If you've ever wondered about unanticipated ways in which your charitable giving pays off, here's one to think about.

We asked the Make-a-Wish Foundation about some of the folks who have been granted wishes while seriously ill. Did anyone notice a long-term impact on the illness, or on his or her outlook on life?

It turns out that a report on adults who were granted wishes as children found that the experiences sustained them years after they were cured of their diseases, according to a survey conducted by TCC Group in Philadelphia for the Make-a-Wish Foundation.

A young wish recipient offered this: "If I hadn't had cancer, I wouldn't have gone to Paris."

Halle Middleton, an 11-year-old Valley Forge Middle Schooler who was diagnosed with brain cancer when she was just 6 years old, was getting chemotherapy treatment when she got her wish to go to the City of Light through the Make-a-Wish Foundation of Philadelphia.

Although she was feeling very weak, Halle says, "my wish gave me something huge to look forward to. I got to think about my fabulous trip for a whole year while I went through my yucky chemo, got stuck with needles, and overall felt sick. It takes something really big to distract you from all of that."

Jim Topper, now 29, got his wish in 2001 for a family trip to Alaska. At 15, he had been diagnosed with a germinoma that disseminated to the spine (in lay terms, brain tumors that were discovered to be inoperable).

Topper's social worker at Children's Hospital of Philadelphia nominated him for Make-a-Wish. His family thought Make-a-Wish was for the terminally ill, and he was planning for a full recovery.

But the organization fulfills wishes for children up to 18 years old with life-threatening medical conditions, not just terminal illnesses. Topper was about to undergo six weeks of radiation treatment.

"Deciding on my wish and planning for it allowed light at the end of the tunnel. I knew that at the end of my treatment, I would have a trip to Alaska with my family. It helped sustain my positive outlook."

Today, Topper is married with a daughter and working at a hospital residency after graduating from Jefferson Medical College.

For her wish in 1995, Kimberly Matthews, now 37, met Shaquille O'Neal.

In and out of Penn State Hershey Medical Center from the time she was a toddler (with an ailment she did not wish to disclose), when Matthews turned 16 doctors told her parents she might not live to adulthood. Her sister contacted Make-a-Wish and began to plan a meeting with O'Neal in Florida.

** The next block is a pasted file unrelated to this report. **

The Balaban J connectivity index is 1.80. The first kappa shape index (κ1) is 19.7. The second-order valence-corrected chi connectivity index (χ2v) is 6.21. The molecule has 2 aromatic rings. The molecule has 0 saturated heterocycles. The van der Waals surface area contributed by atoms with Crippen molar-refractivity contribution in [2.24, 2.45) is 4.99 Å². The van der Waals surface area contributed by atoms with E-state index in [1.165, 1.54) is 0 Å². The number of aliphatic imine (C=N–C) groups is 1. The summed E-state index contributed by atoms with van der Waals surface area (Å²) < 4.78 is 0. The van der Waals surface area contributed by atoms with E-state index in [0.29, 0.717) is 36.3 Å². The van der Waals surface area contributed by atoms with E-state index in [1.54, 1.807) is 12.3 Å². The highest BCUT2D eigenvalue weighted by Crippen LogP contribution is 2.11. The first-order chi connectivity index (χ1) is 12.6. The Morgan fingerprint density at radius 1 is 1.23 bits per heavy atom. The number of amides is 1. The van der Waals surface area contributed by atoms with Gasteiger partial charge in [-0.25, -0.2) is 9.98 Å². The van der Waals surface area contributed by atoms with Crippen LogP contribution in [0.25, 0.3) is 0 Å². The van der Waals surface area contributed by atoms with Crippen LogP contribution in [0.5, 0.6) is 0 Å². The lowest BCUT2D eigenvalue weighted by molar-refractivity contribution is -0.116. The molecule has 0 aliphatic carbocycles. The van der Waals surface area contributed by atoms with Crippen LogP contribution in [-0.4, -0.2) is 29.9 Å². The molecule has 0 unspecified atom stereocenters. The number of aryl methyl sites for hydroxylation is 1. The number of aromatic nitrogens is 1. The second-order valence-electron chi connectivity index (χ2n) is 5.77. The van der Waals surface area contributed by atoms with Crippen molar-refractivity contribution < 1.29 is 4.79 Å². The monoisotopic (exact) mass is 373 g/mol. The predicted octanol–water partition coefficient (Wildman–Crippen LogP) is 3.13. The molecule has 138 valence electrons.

"There are good days and bad days, and you have to use the good days to the best of your ability," said Matthews.

"Traveling to meet Shaquille O'Neal made me realize that I was allowed to have fun and live in the moment. When you are sick, you forget that feeling normal, enjoying life, if even for a day, a week, is the best gift."

These days, she is a teacher working out of Children's Hospital at Penn State Hershey Medical Center.

Senalda Grauber, whose 6-year-old son Charlie suffers from a heart defect, traveled with him and his siblings to Walt Disney World last spring. She agrees that a time without worry is key.

"Just to be there for a week, you forget about everything else. We got to be normal," Grauber says, recalling the Make-a-Wish trip from their home in Mayfair to Florida.

At Children's Hospital of Philadelphia, Halle Middleton's surgeon, Phillip Storm, and her oncologist, Tammy Kang, were the forces behind nominating her for Make-a-Wish.

"Halle is very romantic and artistic. She loves chocolate and decided to go to Paris. We were blown away when they granted us the trip," said Halle's mother, Amy Josef.

"That started to help her heal. She was coming toward the end of her chemo. The timing was that we couldn't go right away because she was really weak and skinny as a rail - she couldn't walk through the mall, never mind an international trip."

They had a year to anticipate the voyage.

"It was a turning point for her, something to look forward to and say, 'We're going. It's on the calendar.' It added to her healing. It was something incredibly positive at the end of her treatment, and the start of living again," Josef says.

The family stayed in an elegant hotel on the Left Bank, toured the Paris zoo, ran into a paparazzi-swarmed Madonna emerging from the Ritz-Carlton Hotel, and visited the doll museum, Musee de la Poupee. (Pronounced poo-PAY. "That was just ripe for jokes," Josef says).

And yes, they took a side trip to Disneyland Paris, about 40 minutes outside the city center.

Halle and her family support other charities: Ronald McDonald House Philadelphia ("We lived in a Ronald McDonald House for months in Houston, when Halle needed proton therapy," her mother says), and Alex's Lemonade Stand Foundation (Josef runs for Team Lemon and raises money at the Broad Street Run each year).

Today, Halle is a healthy fifth grader. She had her last MRI in May and has been in remission and cancer-free for three years. She plans to return to Paris when she grows up.

And she always reminds her mother, "If I hadn't had cancer. . . ."

215-854-2808 @erinarvedlund